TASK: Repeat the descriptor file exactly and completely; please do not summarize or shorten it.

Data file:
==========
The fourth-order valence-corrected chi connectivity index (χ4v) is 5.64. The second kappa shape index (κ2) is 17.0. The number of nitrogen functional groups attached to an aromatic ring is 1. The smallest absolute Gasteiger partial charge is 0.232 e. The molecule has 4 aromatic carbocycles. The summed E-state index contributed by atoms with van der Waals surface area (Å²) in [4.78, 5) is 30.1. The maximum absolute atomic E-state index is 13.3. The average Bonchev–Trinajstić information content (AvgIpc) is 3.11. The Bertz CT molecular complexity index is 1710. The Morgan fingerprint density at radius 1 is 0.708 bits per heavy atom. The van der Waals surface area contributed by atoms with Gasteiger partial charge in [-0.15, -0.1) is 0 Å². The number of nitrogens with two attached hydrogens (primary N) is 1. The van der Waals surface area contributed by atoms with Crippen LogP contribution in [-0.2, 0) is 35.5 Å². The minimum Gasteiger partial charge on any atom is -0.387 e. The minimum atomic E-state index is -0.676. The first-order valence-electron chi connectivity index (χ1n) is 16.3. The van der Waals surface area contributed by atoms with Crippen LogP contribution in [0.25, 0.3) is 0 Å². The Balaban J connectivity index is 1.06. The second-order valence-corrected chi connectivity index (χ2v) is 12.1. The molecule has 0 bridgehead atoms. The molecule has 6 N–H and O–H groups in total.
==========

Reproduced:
The fourth-order valence-corrected chi connectivity index (χ4v) is 5.64. The second kappa shape index (κ2) is 17.0. The number of nitrogen functional groups attached to an aromatic ring is 1. The smallest absolute Gasteiger partial charge is 0.232 e. The molecule has 4 aromatic carbocycles. The summed E-state index contributed by atoms with van der Waals surface area (Å²) in [4.78, 5) is 30.1. The maximum absolute atomic E-state index is 13.3. The average Bonchev–Trinajstić information content (AvgIpc) is 3.11. The Bertz CT molecular complexity index is 1710. The Morgan fingerprint density at radius 1 is 0.708 bits per heavy atom. The van der Waals surface area contributed by atoms with Gasteiger partial charge in [-0.15, -0.1) is 0 Å². The number of nitrogens with two attached hydrogens (primary N) is 1. The van der Waals surface area contributed by atoms with Crippen LogP contribution in [-0.2, 0) is 35.5 Å². The minimum Gasteiger partial charge on any atom is -0.387 e. The minimum atomic E-state index is -0.676. The first-order valence-electron chi connectivity index (χ1n) is 16.3. The van der Waals surface area contributed by atoms with Crippen LogP contribution in [0.25, 0.3) is 0 Å². The Balaban J connectivity index is 1.06. The second-order valence-corrected chi connectivity index (χ2v) is 12.1. The molecule has 0 bridgehead atoms. The molecule has 6 N–H and O–H groups in total.